Live gig review by Alan Daly
© Olga Kuzmenko
Photos by Olga Kuzmenko
No “Act of God” was ever going to prevent Polish extreme metal giants Behemoth from performing tonight’s show in the Academy, Dublin. Stormy weather and cancelled ferry sailings kept original support acts Decapitated, Grand Magus and Winterfylleth trapped on British soil, but thanks to trojan efforts and expenses from promoters DME and the band themselves, Behemoth are here, and happy to be so. They have openly expressed a kindred affinity with the people of Ireland, including the many fellow Poles that have settled here in recent decades.
Enlisted and mobilized at short notice, two local bands Malthusian and Aeternum Vale proudly step up to fill the vacant support slots. A small number of disgruntled malcontents bemoaning the absence of Decapitated and Grand Magus prove that you can’t please all of the people all of the time, but the Irish lads seize the day and deliver two solid sets of black and death metal to the formidable crowd that have gathered early. Without time to attract their own fans to the show, and the majority of the audience apparently unfamiliar with their music, engagement is generally weak, but most show support and appreciation for the performances.
Headlining not only tonight’s show, but a spectacular week that has seen Saxon, Sabaton and Morbid Angel draw spoiled metal fans to the Academy on successive nights, Behemoth return after an absence of nigh on a decade to promote what is undoubtedly the most successful album of their careers to date; The Satanist. An eternity seems to pass waiting for the stage to be readied despite the lack of elaborate props or trademark metalwork which makes this show ironically unique (you know how much Ryanair charge for oversized baggage!) But as soon as the hooded harbingers of evil creep onstage in the darkened venue, there is no doubt that something memorable is about to happen. The smell of burning kerosene wafts from burning torches carried by frontman Nergal, whose presence completes their dramatic and theatrical entrance.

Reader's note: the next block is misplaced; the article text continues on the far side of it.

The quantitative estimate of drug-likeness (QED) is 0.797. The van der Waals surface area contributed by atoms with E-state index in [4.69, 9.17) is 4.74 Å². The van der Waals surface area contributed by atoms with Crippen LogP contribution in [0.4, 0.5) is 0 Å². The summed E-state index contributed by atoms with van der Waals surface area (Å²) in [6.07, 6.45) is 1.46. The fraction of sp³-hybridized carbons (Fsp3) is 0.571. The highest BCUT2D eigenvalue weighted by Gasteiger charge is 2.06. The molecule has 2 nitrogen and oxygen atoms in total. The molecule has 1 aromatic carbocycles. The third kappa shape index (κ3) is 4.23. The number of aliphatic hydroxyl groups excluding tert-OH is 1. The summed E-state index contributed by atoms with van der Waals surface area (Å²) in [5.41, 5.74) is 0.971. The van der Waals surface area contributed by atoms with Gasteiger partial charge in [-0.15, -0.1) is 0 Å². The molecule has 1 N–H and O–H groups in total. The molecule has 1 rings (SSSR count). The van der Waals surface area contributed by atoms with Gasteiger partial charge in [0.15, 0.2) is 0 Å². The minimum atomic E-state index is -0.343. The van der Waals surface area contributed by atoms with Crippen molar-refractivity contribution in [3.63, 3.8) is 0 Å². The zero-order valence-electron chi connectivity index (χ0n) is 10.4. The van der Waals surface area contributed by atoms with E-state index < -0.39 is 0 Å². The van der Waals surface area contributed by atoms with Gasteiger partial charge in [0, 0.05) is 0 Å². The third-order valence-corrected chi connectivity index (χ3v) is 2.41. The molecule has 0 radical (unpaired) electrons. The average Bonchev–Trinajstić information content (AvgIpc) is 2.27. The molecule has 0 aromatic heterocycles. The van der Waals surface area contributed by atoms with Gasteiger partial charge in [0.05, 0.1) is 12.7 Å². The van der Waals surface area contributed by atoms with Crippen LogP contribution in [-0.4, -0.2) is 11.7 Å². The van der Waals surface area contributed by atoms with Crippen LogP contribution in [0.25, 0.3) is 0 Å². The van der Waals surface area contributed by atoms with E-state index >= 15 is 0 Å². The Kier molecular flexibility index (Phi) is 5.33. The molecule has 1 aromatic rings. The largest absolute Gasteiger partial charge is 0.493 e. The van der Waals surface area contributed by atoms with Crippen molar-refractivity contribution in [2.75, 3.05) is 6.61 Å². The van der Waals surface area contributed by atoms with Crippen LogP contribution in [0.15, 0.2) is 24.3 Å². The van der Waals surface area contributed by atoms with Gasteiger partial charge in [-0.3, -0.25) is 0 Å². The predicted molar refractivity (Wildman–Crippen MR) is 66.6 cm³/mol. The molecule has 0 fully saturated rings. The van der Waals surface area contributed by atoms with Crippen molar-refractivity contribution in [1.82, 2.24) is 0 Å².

The instantly rrecognizable slow building, heavy riff of ‘Blow Your Trumpets Gabriel’ prompts immediate and spontaneous chants from the crowd. The dazzling spotlights both emphasise and contrast the dark, tattered attire of the pale-faced four-piece, as they reach out to the front row fans, tempting them to join them in their evil choir. The theatrics continue as Nergal kneels, arms outspread, for the intro to the second track ‘Ora Pro Nobis Lucifer’ (Pray For Us, Lucifer), also from their latest offering. Screeching guitars, blistering solos and rapid fire drums fuel the frenzied fans in the turbulent mosh pits that spawn, keeping the security staff on their toes. The fourth song of the night, ‘Decade of Therion’ from their 1999 album Satanica, manages to step energy levels by an order of magnitude, casting a curse on all within earshot, compelling them to bang their heads in unison.
In one of his very few interactions with the fans, Nergal; who defiantly defeated advanced Leukaemia a few short years ago; explains that it is a privilege for him to be here in Ireland because his own home country limits his freedom. His speaking voice is in stark contrast to the guttural growls expelled during his performance. The sound in the Academy is perfectly balanced and the entire spectrum can be clearly heard; a feat sometimes difficult to achieve when listening to Behemothstudio albums, and their live sound experience tonight is possibly better than some of the album versions. The crowd are loving every minute of it, cheering and applauding enthusiastically between songs.
While tracks from The Satanist unsurprisingly feature prominently in the setlist, accompanied mostly by others from the last decade, they do make time for older tracks including their debut album opener, ‘Chant of the Eastern Lands’ before posing for a group photo and exiting the stage. Encouraging chants of “Be-he-moth” summon the foursome back to their ranks for a finale of ‘O Father O Satan O Sun!’, dressed in the eerie hooded robes and horns seen in the graphic ‘Blow Your Trumpets’ video. Thus ended a show that is surely the favourite for the title of “Best Irish Metal Event of 2014”, and massive appreciation is due to all who made it happen.